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Abstract painting is especially suited to the challenge of communicating because, like music and poetry, it has an expressive force capable of bypassing habitual ways of thinking and feeling. 

Each of my paintings is recognizably my own, but it is also an experiment dictated by its subject matter. As a matter of principle, I avoid working within a particular style, or my own comfort zone. I do not try to conceal the effort that goes into producing my paintings. Nevertheless, there is almost always a quiet lyricism in my work, regardless of whether it is overwrought or awkwardly executed, and an abiding belief in the unique meaningfulness of beautiful colours and forms.


The experience of nature is central to my imagery. I take my motto from Cezanne: 'Art is a harmony parallel with nature.' But art is a human invention, which reflects not only nature but also culture. Culture is a cumulative process. Learning to understand, assimilate, and creatively renew work begun by others has always been vital to the development of art and ideas. Therefore my paintings often connect to various historical and contemporary sources—usually poems, novels and pieces of music.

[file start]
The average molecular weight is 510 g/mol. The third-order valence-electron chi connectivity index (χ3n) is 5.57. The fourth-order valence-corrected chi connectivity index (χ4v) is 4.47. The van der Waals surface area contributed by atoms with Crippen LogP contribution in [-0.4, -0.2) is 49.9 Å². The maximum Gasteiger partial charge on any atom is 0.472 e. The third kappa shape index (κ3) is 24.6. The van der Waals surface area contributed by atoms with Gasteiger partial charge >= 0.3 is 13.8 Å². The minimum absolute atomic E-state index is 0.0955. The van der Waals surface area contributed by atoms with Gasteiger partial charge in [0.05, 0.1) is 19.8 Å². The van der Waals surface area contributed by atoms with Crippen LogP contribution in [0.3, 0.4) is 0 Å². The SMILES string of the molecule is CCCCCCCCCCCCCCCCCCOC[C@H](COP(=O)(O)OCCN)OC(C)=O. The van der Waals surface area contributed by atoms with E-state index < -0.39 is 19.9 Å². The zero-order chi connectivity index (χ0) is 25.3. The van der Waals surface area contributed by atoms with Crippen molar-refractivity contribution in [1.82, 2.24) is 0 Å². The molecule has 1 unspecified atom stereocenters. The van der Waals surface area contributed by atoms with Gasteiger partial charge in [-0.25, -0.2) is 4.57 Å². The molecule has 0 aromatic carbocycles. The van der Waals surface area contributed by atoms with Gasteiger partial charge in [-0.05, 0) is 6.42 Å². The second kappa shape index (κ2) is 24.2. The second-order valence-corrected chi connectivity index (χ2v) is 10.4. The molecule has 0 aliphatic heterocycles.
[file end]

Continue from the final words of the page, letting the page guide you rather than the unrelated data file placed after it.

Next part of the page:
I grew up in two very different rural environments: in Pembrokeshire, West Wales and in the Northern Rivers region of New South Wales, Australia. From the proximity of nature in both places I acquired a taste for wilderness, which is evident in the organic forms of my paintings, as well as their complexity. Self-taught as an artist, I studied philosophy and anthropology in Australia and England, before completing a PhD in comparative literature at the University of Edinburgh in 2020. This formed the basis of my continuing interest in the history of ideas, and my desire to create art that is historically engaged and engaging.

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